In the final part of our Localization over time articles, we’ll look at some things that haven’t changed and some generally interesting localization aspects.
One of the most obvious and odd parts of conducting this research was the noticeably different change in localized text versus localized audio. Generally, there’s no clear trend from 2006 to 2022 of an increase, or a notable decrease, in the number of localized audio languages. These numbers take into consideration games without any specific voice over, as to not skew results with games like RTS’ that don’t have voice at all.
One thing that may be impacting the number of audio languages is the rise of Indie. Many Indie games that have English audio just don’t have the budget to include other languages. Unfortunately, localized voice over can still stress game budgets. Many indies and larger devs would simply rather put that money into the game, marketing, and other aspects of development, rather than including localized audio. It's difficult to argue with a base fact like that. Localized text is often seen as an accessibility issue but, generally, localized audio doesn’t have this same impact. What Localized audio can do is to make the game feel truly local to these regions. In a perfect world I’m sure all these devs would want to include it, but unfortunately that’s currently not quite possible.
Have the Major Localized Languages Changed?
As you might imagine, EFIGS, Polish, and Russian are still all strong languages when it comes to localization support. Russian localization is seeing a decrease at the moment, however it’s somewhat unlikely this support would drop it out of this echelon of generally supported languages.
What is interesting to note is the ubiquity of Brazilian Portuguese, which enjoys huge support but is often forgotten during discussions about localization. Generally, since 2014, BR-PT has been supported on 75% of major titles, highlighting how popular the language has become for localization. The same can’t be said of European Portuguese, which is only supported in a handful of games per year.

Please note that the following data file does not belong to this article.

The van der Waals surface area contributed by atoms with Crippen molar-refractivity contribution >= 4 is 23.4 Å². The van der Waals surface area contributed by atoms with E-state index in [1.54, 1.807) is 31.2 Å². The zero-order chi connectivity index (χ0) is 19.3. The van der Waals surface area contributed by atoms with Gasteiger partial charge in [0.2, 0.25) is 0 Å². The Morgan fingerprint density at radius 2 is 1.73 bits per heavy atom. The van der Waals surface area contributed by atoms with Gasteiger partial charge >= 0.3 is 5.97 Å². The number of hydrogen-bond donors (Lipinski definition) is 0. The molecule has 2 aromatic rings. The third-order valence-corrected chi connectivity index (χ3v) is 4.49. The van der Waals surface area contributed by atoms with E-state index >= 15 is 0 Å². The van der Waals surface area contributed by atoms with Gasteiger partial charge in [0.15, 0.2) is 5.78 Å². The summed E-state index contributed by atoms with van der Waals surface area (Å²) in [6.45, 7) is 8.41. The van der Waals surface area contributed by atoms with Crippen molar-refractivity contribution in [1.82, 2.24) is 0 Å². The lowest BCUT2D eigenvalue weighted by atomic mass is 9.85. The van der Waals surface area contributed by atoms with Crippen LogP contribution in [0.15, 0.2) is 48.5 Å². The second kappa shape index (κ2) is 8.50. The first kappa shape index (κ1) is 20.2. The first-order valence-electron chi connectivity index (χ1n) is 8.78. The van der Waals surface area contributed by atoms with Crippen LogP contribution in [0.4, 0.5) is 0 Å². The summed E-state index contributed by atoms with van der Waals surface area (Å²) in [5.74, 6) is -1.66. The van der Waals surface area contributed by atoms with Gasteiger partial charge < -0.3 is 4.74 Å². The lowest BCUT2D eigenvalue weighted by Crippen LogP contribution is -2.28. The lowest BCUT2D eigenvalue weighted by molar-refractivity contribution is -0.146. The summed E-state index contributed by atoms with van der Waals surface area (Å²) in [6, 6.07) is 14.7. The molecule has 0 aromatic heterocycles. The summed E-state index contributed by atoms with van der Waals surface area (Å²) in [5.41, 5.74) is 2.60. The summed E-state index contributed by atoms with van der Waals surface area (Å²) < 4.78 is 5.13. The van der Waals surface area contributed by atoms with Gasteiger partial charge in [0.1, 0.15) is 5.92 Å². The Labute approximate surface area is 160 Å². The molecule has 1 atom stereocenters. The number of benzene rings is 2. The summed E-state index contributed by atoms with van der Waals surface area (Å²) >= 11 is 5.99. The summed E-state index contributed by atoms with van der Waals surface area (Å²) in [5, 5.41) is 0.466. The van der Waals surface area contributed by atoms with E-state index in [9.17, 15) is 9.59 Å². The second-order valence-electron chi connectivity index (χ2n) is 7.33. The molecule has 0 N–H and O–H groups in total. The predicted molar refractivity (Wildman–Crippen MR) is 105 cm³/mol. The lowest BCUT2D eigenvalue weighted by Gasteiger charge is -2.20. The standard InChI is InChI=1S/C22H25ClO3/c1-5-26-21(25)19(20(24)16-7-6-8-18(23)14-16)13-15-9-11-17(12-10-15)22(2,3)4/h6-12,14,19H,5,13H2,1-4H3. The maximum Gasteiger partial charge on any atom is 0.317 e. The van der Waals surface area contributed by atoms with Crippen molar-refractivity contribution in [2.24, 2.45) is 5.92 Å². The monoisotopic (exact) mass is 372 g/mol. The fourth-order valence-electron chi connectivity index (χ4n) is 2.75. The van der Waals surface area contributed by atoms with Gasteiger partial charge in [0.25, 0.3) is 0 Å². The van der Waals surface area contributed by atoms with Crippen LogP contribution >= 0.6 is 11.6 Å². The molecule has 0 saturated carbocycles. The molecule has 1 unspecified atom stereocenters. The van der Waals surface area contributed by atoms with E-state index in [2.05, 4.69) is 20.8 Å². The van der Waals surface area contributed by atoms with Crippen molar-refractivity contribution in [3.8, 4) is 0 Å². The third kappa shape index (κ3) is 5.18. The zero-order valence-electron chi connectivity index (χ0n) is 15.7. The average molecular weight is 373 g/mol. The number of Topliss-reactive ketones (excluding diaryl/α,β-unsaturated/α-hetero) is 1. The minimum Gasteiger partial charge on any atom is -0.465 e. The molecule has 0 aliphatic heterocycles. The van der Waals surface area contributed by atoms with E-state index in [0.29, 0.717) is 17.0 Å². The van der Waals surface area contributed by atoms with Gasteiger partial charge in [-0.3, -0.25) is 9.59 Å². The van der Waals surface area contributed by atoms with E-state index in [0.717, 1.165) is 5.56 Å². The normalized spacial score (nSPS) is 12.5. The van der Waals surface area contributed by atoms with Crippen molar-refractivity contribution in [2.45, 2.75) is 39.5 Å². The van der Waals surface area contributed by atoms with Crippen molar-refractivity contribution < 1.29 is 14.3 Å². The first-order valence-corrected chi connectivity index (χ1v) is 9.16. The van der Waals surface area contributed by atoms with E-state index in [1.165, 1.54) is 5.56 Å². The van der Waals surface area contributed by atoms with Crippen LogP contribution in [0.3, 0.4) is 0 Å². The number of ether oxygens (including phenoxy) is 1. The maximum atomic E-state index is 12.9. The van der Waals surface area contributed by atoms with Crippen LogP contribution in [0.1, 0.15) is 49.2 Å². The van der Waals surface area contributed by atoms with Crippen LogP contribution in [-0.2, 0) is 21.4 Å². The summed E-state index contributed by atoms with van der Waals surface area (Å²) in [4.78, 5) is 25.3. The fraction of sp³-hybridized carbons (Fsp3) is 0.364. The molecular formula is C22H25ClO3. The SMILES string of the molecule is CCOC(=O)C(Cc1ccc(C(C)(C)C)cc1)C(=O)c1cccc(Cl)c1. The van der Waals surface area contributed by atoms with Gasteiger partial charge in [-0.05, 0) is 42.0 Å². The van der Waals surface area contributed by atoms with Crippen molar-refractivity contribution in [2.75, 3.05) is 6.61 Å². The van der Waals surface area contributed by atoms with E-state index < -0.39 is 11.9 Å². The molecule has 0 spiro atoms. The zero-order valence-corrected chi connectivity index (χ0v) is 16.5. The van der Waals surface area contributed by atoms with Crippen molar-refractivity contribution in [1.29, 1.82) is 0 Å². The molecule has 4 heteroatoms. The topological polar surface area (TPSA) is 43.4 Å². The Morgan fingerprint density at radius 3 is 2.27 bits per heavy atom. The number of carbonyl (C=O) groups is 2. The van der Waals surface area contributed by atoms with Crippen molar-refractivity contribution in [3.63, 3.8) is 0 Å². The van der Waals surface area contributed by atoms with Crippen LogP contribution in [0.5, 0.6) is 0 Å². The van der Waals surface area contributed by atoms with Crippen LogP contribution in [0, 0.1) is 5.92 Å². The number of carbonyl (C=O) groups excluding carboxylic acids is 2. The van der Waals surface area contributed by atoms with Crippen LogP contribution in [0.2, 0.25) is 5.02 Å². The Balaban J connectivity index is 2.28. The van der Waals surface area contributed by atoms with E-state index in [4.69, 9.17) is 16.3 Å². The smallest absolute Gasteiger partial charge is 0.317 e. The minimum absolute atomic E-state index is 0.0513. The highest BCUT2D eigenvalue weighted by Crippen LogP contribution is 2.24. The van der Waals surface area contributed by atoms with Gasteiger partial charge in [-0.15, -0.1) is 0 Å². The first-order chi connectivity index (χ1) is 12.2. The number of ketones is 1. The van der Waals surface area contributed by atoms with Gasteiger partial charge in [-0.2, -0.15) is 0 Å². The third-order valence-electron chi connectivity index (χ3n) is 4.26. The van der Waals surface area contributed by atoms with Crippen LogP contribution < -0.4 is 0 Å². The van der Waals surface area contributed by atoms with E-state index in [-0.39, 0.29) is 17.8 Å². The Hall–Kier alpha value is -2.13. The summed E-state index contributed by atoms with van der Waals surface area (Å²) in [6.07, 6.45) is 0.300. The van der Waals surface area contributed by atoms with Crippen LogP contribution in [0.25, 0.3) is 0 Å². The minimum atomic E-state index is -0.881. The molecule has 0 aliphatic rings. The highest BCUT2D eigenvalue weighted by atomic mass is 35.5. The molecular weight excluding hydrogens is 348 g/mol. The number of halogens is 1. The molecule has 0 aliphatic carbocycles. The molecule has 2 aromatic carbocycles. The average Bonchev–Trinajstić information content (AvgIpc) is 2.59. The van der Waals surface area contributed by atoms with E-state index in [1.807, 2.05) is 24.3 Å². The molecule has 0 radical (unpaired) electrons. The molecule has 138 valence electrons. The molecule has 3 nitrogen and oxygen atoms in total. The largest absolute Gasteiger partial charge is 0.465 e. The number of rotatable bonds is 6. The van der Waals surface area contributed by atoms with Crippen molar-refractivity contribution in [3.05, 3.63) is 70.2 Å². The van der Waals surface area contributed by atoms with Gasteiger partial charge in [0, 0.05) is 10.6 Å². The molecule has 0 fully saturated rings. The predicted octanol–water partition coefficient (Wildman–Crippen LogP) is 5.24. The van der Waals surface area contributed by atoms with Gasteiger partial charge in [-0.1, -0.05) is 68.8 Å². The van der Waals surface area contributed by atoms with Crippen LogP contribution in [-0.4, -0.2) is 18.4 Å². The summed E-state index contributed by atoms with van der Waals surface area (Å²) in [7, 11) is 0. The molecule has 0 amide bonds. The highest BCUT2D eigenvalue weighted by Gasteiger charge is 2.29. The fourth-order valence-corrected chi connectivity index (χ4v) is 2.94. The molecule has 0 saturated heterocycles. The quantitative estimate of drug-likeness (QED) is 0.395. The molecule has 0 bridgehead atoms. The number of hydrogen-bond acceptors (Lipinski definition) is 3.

Around the same time that Brazilian Portuguese support hugely increased, Latin Spanish also began increasing. Interestingly, Latin Spanish isn’t anywhere near as popular as BR-PT which is surprising when you think about how large the Latin Spanish market can be. It’s quite likely, as with Portuguese, that those localizing often pick one version of a major language. European Spanish is still featured on the vast majority of games. Essentially supported on every game that has localization. So, in many ways, other than the biggest games with localization support, it’s often one or the other when it comes to languages with multiple locales.
Languages Worth Watching
The last thing to consider are languages that have become far more popular on Mobile that can be seen slowly growing into other gaming areas. Turkish is a great example of this. It’s a language that rose hugely in popularity on Mobile games and has steadily been increasing in support since around 2013. On that same note, it could be a similar story for rising mobile languages like Thai and Vietnamese. Neither of these are at the level of support that Turkish sees, but with games becoming more accessible it’s worth considering. It’s especially prescient with the current discussions about cloud gaming and bringing major traditional platform titles to Mobile devices. This increased accessibility from countries with relatively low levels of English fluency could see huge increases in players requiring extended localization support.